FORMER PNM Port of Spain South MP and former government minister Marlene McDonald, 65, has died.
McDonald died while she was still fighting to clear her name from corruption charges that caused her to exit active politics.
News of her death was confirmed on Friday by her parliamentary successor Keith Scotland. He told Newsday that McDonald had been ill for some time, but her death came as a shock to him.
“I am at a loss for words right now. I’m at a loss.” Scotland attributed his entry into politics largely to McDonald.
He described her as a fighter and a champion all the way to the end.
“We have lost a champion and a half.”
Scotland said he would be speaking later with McDonald’s family. The Prime Minister led expressions of condolences from the Government on McDonald’s death.
In a statement on Friday, Dr Rowley said, “Today the Peoples National Movement (PNM) received the sad news of the passing of a servant and a dedicated colleague, Ms Marlene McDonald.”
He added, “She was a dedicated fighter who devoted much of her adult life to the service of others. We mourn her loss as we extend deepest condolences to her family.”
PNM chairman Stuart Young and party lady vice-chairman Camille Robinson-Regis also publicly expressed their sadness on McDonald’s passing.
Young, who is also Energy Minister and Minister in the Office of the Prime Minister said, “My colleague Marlene McDonald has transitioned.”
He fondly remembered her as “Marls.”
Young described McDonald as a warrior who “guided the PNM to a resounding victory in Port of Spain in the recent local government election a few months ago.”
He said, “She was dedicated to the party and ensuring our success.”
Robinson-Regis, who is also Housing and Urban Development Minister, said, “We are very saddened by this loss.”
She agreed with Young about the integral role that McDonald played in helping the PNM win all of the seats in the Port of Spain City Corporation in the local government elections in August.
“Anywhere Marlene worked, she left her mark.”
Robinson-Regis also remembered McDonald as a strong advocate for women’s success.
“As deputy political leader, legislative of the PNM, she was an invaluable support to Dr Rowley and all of us in the local legislatures and the Parliament.”
She said, “I deeply mourn the sudden passing of my friend, my colleague and adventurer on this political and life journey.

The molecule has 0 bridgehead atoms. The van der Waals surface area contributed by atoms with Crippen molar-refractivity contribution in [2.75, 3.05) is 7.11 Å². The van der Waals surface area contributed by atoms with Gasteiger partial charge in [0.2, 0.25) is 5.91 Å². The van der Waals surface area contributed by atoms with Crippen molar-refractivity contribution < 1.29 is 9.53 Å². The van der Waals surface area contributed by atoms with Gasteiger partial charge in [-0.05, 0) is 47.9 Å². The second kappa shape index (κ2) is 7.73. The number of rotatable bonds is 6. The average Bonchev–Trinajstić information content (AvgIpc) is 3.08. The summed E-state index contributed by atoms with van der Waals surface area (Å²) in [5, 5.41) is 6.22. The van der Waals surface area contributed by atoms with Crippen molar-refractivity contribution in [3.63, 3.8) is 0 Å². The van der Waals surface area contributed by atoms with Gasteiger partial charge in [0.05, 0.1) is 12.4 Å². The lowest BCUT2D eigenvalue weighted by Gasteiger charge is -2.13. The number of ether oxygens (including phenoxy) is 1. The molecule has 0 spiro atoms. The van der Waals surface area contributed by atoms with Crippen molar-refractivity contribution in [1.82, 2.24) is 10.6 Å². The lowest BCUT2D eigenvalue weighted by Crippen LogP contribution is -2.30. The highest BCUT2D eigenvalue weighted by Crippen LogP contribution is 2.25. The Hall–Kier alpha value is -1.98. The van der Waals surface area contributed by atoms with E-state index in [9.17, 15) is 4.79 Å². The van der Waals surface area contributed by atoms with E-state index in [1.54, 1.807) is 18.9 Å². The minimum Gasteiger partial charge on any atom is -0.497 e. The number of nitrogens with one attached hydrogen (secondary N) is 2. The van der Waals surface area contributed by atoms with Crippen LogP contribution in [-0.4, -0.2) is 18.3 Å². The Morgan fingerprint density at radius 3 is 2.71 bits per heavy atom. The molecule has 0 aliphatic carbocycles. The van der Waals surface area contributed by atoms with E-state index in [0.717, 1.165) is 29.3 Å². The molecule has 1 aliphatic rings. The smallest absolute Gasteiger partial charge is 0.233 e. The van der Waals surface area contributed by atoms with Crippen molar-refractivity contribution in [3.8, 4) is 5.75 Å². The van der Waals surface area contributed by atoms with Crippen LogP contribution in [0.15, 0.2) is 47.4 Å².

Robinson-Regis added, “I was hoping that she would have lived to be victorious in her court matter and resumed her normal vibrant political life, but the Good Lord had other plans. Her passing is a great loss to all of us.” She extended her condolences to McDonald’s family and friends.
McDonald: I’ll have my day in court
In 2019, McDonald was charged with six counts of money laundering, conspiracy to defraud and misbehaviour in public office.
After she was charged, McDonald was removed as public administration minister and a PNM deputy political leader.
She remained Port of Spain South MP, but was not screened for the constituency for the 2020 general election.
Last March, Director of Public Prosecutions (DPP) Roger Gaspard, SC, discontinued one of the charges against McDonald.
The notice of discontinuance of the charge of misbehaviour in public office was dated March 25, 2022 and was made under his powers under section 90 of the Constitution, which allows him to discontinue any criminal proceedings undertaken by him or anyone else at any stage before judgment is delivered.
Also charged in 2019 with McDonald were her long-time companion Michael Carew and three others – Edgar Zephyrine, Victor McEachrane and Wayne Anthony.
In 2019, when they were charged, the five faced a total of 49 charges of attempting to defraud the government by allegedly procuring funds for Carew’s Calabar Foundation, under the guise that it was a charity.
The discontinued misbehaviour charge against McDonald was in relation to the alleged approval of $2.3 million for a project at Marcano Quarry in Laventille. She was the only one charged with that offence.
The other charges against her and the others allege that they conspired to defraud the State of funds available to the Ministry of Community Development, Culture and Gender Affairs to allocate grants to two foundations – Provident Foundation and Calabar Foundation – by falsely representing they were genuine organisations, and allegedly approving grants to be used for education, skills enhancement and business development programmes in poor communities.
The specific charges against McDonald allege she misrepresented that she had no connection to either foundation.
At a hearing in November 2020, prosecutors appearing before the chief magistrate signalled the DPP’s intent to go straight to indictment for the matter, which should have been filed by January 2021.